WILBUR AND ORVILLE A Biography of the Wright Brothers By Fred Howard Knopf. 530 pp. $24.95

DREAMERS, CHARLATANS and cranks; gliders, gas bags and kites. It is the year 1903 and no one has yet invented a machine capable of powered, sustained and controlled flight. Everywhere enthusiasts toil to perfect one. Their efforts are closely watched by the army general staffs of the great powers. Then, an incredible event. A pair of obscure bicycle makers from Dayton, Ohio, build such a machine and hardly anyone pays attention!

Fred Howard's brilliant and exciting history of the Wright brothers' climb to fame reads almost like a novel. The characters crowding its pages seem to step out of Mark Twain, or even Eric Ambler. International arms merchants, mountebanks, patent lawyers and bankers rub shoulders with daredevil young pilots, midwestern hicks, Outer Banks fishermen and obsessed tinkers. A venerable scientific body -- the Smithsonian Institution -- engages in a cover-up. Another inventor, Glenn Curtiss, emerges as a rival, and the resulting feud leaves "a sordid trail of hatred, invective, and lies that muddy the pages of aeronautical history to this day." Above these squabbles and personalities, the three Wright Flyers, as the first machines built from 1903 to 1905 were called, flutter across the skies into the future.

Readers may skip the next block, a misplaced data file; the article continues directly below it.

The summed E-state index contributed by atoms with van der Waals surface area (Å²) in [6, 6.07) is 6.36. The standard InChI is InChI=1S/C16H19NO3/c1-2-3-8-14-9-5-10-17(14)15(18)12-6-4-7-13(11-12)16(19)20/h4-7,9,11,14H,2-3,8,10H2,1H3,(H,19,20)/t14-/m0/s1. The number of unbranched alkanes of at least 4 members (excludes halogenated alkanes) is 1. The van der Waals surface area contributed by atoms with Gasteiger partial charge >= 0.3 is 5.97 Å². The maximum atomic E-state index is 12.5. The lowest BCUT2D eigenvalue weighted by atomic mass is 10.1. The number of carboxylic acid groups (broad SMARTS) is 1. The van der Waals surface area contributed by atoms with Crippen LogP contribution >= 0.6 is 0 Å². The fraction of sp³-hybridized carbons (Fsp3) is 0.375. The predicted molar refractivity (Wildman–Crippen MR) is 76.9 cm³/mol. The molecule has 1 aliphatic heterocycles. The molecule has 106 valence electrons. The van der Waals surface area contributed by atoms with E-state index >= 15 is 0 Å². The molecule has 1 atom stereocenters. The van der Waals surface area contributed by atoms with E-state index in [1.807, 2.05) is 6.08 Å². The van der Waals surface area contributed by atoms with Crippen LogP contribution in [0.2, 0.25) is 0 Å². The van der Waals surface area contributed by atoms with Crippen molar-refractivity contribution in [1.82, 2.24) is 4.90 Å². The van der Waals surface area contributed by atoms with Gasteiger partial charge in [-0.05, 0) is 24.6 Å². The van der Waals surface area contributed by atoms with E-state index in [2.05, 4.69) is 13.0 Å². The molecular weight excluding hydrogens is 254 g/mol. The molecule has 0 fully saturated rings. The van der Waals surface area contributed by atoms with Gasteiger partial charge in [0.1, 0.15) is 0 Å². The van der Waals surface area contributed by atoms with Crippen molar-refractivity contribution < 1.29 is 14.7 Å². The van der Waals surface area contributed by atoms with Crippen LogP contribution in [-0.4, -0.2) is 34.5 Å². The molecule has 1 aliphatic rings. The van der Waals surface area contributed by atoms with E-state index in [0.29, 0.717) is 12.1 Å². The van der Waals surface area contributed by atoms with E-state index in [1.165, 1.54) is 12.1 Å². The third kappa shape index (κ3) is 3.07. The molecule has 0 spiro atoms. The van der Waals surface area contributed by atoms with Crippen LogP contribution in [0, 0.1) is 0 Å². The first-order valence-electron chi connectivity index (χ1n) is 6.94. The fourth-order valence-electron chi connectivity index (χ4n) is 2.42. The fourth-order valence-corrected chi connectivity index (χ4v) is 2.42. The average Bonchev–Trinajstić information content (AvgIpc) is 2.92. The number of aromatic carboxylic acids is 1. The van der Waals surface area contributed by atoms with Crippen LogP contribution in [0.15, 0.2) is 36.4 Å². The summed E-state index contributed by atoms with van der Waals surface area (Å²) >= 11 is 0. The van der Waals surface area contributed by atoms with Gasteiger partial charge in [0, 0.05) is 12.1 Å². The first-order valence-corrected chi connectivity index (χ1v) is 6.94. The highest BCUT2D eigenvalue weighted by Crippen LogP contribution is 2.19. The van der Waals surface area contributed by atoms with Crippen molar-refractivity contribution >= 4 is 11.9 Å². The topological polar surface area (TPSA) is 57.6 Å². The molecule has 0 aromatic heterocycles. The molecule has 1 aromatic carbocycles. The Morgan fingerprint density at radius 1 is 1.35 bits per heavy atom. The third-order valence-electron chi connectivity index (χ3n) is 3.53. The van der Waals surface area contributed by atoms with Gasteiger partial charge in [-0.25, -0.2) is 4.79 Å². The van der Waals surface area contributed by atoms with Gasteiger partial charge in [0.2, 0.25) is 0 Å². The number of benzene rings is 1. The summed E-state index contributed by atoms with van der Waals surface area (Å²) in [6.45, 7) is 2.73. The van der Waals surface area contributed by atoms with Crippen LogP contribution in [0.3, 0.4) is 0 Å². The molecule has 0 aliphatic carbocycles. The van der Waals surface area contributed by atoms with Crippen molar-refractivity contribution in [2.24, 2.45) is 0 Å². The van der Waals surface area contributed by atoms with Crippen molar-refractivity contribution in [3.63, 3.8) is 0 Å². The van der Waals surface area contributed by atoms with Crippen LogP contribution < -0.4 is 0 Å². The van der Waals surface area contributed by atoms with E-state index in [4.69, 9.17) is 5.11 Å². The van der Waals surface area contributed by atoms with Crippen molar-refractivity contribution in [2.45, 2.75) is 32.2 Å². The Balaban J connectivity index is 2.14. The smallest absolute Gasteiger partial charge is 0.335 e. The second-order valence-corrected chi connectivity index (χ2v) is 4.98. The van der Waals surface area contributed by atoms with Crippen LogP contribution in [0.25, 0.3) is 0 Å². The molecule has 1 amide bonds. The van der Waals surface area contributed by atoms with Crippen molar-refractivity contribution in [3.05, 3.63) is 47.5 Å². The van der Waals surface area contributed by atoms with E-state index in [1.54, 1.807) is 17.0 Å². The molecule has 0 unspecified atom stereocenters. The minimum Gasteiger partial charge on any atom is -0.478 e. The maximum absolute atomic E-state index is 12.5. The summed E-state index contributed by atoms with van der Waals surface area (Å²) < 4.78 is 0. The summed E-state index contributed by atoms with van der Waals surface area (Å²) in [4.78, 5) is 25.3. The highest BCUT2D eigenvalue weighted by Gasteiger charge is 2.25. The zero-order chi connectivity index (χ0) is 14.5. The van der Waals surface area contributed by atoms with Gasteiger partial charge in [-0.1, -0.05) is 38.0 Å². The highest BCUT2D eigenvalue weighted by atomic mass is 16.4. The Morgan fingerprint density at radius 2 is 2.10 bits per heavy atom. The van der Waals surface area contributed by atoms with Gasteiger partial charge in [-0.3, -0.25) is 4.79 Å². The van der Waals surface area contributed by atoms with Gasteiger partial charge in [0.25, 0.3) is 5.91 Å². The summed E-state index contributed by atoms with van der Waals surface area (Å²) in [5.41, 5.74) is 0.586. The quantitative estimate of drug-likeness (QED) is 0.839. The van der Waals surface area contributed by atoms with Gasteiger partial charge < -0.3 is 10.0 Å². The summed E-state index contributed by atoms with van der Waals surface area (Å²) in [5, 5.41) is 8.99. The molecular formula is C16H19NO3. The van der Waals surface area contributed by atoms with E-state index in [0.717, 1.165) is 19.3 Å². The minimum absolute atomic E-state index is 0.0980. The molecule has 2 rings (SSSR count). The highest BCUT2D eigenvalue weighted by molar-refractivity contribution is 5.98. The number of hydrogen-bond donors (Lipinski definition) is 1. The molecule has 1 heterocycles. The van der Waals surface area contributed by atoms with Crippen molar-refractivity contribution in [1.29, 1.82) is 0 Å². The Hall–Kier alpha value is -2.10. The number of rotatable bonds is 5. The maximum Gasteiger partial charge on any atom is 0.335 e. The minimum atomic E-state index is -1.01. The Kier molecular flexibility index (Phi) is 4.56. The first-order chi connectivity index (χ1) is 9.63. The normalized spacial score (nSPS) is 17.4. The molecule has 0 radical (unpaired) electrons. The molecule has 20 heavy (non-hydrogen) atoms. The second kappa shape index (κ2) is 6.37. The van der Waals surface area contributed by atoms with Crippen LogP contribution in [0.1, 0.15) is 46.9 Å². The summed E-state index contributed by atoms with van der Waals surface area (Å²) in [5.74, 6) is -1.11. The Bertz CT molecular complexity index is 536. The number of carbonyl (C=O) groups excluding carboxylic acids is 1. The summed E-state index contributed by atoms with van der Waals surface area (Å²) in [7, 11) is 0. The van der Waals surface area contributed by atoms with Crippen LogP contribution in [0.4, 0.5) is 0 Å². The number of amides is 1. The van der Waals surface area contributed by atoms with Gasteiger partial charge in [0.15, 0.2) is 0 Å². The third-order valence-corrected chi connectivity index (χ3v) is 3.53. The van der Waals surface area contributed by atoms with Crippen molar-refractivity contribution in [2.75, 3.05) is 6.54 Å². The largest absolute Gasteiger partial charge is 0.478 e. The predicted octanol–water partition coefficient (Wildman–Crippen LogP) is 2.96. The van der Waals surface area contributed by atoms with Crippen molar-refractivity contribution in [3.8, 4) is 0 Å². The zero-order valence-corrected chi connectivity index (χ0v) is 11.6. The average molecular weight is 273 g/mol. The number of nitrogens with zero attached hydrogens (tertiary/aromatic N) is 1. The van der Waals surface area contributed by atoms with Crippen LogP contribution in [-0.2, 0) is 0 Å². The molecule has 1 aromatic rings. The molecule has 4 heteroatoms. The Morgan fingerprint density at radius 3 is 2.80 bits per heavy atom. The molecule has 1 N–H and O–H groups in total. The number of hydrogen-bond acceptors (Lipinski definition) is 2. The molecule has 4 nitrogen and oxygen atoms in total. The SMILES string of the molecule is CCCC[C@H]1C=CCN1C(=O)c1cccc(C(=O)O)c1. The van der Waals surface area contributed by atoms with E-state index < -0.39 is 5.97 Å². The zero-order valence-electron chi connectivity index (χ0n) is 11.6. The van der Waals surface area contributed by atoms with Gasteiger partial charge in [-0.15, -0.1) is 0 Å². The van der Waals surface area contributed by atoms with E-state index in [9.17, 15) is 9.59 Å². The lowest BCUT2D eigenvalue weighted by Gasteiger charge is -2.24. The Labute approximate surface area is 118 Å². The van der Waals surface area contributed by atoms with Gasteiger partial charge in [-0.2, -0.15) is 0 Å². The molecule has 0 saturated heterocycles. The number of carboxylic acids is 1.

It's as dramatic a story as exists in the entire history of science and technology, and Howard spares no detail to make the telling good. To start with, he's especially good at explaining the physics of flight. The secret of the Wrights' success was their commonsensical adherence to scientific method. Hundreds of experiments with kites and gliders preceded the famous brief Kitty Hawk powered flights of December 17, 1903. A homemade wind tunnel powered by a bicycle enabled them to test wing and propeller shapes. The final tests with gliders resulted in a fragile aircraft in which the pilot had the rudiments of three-axis control -- that is, he had the ability to master pitch, yaw and roll, not by thrashing about himself, but by manipulating rudder and wings in order to ascend, descend, turn and circle. "After . . . years of experimenting," says Howard, "the Wright brothers {realized} that what blocked their way to a solution of the flying problem was not one great gate that would fly open when unlocked with a secret key but rather a series of small sealed doors that would have to be pried open, one after another."